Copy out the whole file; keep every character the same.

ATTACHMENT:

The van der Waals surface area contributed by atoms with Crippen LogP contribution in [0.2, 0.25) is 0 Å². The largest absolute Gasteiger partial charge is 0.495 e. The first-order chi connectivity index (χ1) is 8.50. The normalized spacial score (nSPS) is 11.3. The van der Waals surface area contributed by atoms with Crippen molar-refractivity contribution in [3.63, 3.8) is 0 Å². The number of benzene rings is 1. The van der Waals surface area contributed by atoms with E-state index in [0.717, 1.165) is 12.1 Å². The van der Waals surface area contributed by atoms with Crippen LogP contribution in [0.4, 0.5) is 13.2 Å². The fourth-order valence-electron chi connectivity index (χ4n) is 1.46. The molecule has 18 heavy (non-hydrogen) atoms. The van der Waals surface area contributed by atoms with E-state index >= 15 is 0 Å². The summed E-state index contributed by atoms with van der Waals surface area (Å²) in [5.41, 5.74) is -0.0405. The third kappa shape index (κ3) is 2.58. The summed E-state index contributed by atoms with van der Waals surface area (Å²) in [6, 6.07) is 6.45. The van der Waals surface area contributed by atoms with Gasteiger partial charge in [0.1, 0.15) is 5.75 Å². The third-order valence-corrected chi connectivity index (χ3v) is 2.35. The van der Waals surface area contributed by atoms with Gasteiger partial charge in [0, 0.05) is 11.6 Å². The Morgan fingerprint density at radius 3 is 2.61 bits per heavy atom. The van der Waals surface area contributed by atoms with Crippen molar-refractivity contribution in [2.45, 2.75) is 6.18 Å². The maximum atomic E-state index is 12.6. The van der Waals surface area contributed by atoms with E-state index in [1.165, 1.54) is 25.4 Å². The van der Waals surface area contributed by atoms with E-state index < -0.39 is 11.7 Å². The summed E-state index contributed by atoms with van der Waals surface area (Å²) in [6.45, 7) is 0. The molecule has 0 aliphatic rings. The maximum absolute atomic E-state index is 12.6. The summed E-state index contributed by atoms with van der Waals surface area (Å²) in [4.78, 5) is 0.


The van der Waals surface area contributed by atoms with Crippen LogP contribution in [0.2, 0.25) is 0 Å². The largest absolute Gasteiger partial charge is 0.495 e. The first-order chi connectivity index (χ1) is 8.50. The normalized spacial score (nSPS) is 11.3. The van der Waals surface area contributed by atoms with Crippen molar-refractivity contribution in [3.63, 3.8) is 0 Å². The number of benzene rings is 1. The van der Waals surface area contributed by atoms with E-state index in [0.717, 1.165) is 12.1 Å². The van der Waals surface area contributed by atoms with Crippen LogP contribution in [0.4, 0.5) is 13.2 Å². The fourth-order valence-electron chi connectivity index (χ4n) is 1.46. The molecule has 18 heavy (non-hydrogen) atoms. The van der Waals surface area contributed by atoms with E-state index >= 15 is 0 Å². The summed E-state index contributed by atoms with van der Waals surface area (Å²) in [5.41, 5.74) is -0.0405. The third kappa shape index (κ3) is 2.58. The summed E-state index contributed by atoms with van der Waals surface area (Å²) in [6, 6.07) is 6.45. The van der Waals surface area contributed by atoms with Gasteiger partial charge in [0.1, 0.15) is 5.75 Å². The third-order valence-corrected chi connectivity index (χ3v) is 2.35. The van der Waals surface area contributed by atoms with Gasteiger partial charge in [0, 0.05) is 11.6 Å². The Morgan fingerprint density at radius 3 is 2.61 bits per heavy atom. The van der Waals surface area contributed by atoms with Crippen molar-refractivity contribution in [2.45, 2.75) is 6.18 Å². The maximum atomic E-state index is 12.6. The van der Waals surface area contributed by atoms with E-state index in [1.165, 1.54) is 25.4 Å². The van der Waals surface area contributed by atoms with E-state index < -0.39 is 11.7 Å². The summed E-state index contributed by atoms with van der Waals surface area (Å²) in [6.45, 7) is 0. The molecule has 0 aliphatic rings. The maximum absolute atomic E-state index is 12.6. The summed E-state index contributed by atoms with van der Waals surface area (Å²) in [4.78, 5) is 0.